Psychologist: Gaming is worse than second hand smoke

cigaretteAccording to psychologist Craig Anderson, playing a video game is more dangerous than cancer-inducing smoke.

 

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According to psychologist Craig Anderson, playing a video game is more dangerous than cancer-inducing smoke.

 

"Facts: Meta-analyses reveal that violent video game effect sizes are larger than the effect of second hand tobacco smoke on lung cancer, the effect of lead exposure to I.Q. scores in children, and calcium intake on bone mass," Anderson said in his study. "Furthermore, the fact that so many youths are exposed to such high levels of video game violence further increases the societal costs of this risk factor."

 

  • Anderson used a number of references for his study, which mostly consisted of himself and a colleague:
  • Anderson, C.A. (in press). An Update on the Effects of Violent Video Games. Journal of Adolescence.
  • Anderson, C.A., & Bushman, B.J. (1997). External validity of "trivial" experiments: The case of laboratory aggression. Review of General Psychology, 1, 19-41.
  • Anderson, C.A., & Bushman, B.J. (2001). Effects of violent video games on aggressive behavior, aggressive cognition, aggressive affect, physiological arousal, and prosocial behavior: A meta-analytic review of the scientific literature. Psychological Science, 12, 353-359.
  • Anderson, C.A., & Bushman, B.J. (2002a). The effects of media violence on society. Science, 295, 2377-2378.
  • Anderson, C.A., & Bushman, B.J. (2002b). Human Aggression. Annual Review of Psychology, 53, 27-51.
  • Anderson, C.A., & Carnagey, N.L. (in press). Violent evil and the general aggression model. Chapter to appear in A. Miller (Ed.) The Social Psychology of Good and Evil. New York: Guilford Publications.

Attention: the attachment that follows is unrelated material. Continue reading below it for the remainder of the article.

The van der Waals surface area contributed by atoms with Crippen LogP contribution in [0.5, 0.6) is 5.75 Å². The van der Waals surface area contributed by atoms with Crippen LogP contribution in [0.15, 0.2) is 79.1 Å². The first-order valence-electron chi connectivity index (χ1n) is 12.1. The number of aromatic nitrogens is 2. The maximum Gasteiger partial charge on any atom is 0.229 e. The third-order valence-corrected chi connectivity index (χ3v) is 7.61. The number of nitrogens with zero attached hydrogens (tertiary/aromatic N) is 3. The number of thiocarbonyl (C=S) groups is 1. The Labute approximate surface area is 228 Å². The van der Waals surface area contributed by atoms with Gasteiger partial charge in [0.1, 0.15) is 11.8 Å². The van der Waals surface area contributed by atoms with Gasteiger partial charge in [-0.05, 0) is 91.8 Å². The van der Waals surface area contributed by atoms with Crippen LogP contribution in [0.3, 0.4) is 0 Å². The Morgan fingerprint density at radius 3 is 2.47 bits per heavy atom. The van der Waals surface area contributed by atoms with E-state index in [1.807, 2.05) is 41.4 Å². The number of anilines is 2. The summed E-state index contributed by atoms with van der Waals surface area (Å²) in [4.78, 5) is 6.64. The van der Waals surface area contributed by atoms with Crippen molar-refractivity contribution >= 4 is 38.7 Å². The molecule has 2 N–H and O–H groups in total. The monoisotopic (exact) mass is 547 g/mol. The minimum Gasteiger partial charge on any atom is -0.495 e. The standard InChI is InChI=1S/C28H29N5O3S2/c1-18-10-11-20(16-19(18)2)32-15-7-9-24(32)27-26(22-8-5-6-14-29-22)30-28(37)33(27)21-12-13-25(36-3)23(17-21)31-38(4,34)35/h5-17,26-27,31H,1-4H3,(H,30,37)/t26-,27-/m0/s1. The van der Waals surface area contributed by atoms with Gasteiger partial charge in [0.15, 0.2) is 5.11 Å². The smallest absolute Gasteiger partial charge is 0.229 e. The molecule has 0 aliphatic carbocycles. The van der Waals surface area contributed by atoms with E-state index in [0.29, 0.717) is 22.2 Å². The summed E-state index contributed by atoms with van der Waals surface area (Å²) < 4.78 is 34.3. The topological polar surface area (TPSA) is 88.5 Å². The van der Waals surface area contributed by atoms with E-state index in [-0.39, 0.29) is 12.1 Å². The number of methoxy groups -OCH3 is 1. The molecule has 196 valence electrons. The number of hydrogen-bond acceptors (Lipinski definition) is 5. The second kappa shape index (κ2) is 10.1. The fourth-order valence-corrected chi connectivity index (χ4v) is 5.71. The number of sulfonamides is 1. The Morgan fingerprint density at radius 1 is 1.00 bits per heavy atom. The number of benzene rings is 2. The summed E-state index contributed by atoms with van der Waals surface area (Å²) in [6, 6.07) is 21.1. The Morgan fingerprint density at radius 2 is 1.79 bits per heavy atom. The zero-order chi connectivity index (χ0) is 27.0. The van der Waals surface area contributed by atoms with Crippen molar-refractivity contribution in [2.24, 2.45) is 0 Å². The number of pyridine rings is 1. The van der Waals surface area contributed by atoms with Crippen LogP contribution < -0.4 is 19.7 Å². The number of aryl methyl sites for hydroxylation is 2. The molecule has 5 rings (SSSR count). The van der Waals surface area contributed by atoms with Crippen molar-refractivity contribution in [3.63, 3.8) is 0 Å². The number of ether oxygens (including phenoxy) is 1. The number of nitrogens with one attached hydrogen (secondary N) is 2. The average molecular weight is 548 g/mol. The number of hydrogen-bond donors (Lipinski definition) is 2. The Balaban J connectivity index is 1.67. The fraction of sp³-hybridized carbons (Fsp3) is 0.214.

• Anderson, C.A., & Huesmann, L.R. (in press). Human Aggression: A Social-Cognitive View. Chapter to appear in M.A. Hogg & J. Cooper (Eds.), Handbook of Social Psychology. London: Sage Publications.
  • Bushman, B.J., & Anderson, C.A. (2001). Media violence and the American public: Scientific facts versus media misinformation. American Psychologist, 56, 477-489.
  • Bushman, B. J., & Huesmann, L. R. (2000). Effects of televised violence on aggression. In D. Singer & J. Singer (Eds.). Handbook of children and the media (pp. 223-254). Thousand Oaks, CA: Sage Publications.
  • Rosenthal, R. (1986). Media violence, antisocial behavior, and the social consequences of small effects. Journal of Social Issues, 42, 141-154.

 

His colleague, B.J. Bushman, helped Anderson write a work in the past that the APA gave the following critique to: "Comments on an article by Bushman and Anderson (see record 2001-17729-001). We are concerned that Bushman and Anderson's article on media violence contains data that are incorrect or irreproducible."

 

We reported last month that a doctor found no link between violent video games and aggression -- it looks like Anderson didn't read that study.

 

Check out Anderson's study by following this link.

 

via Spong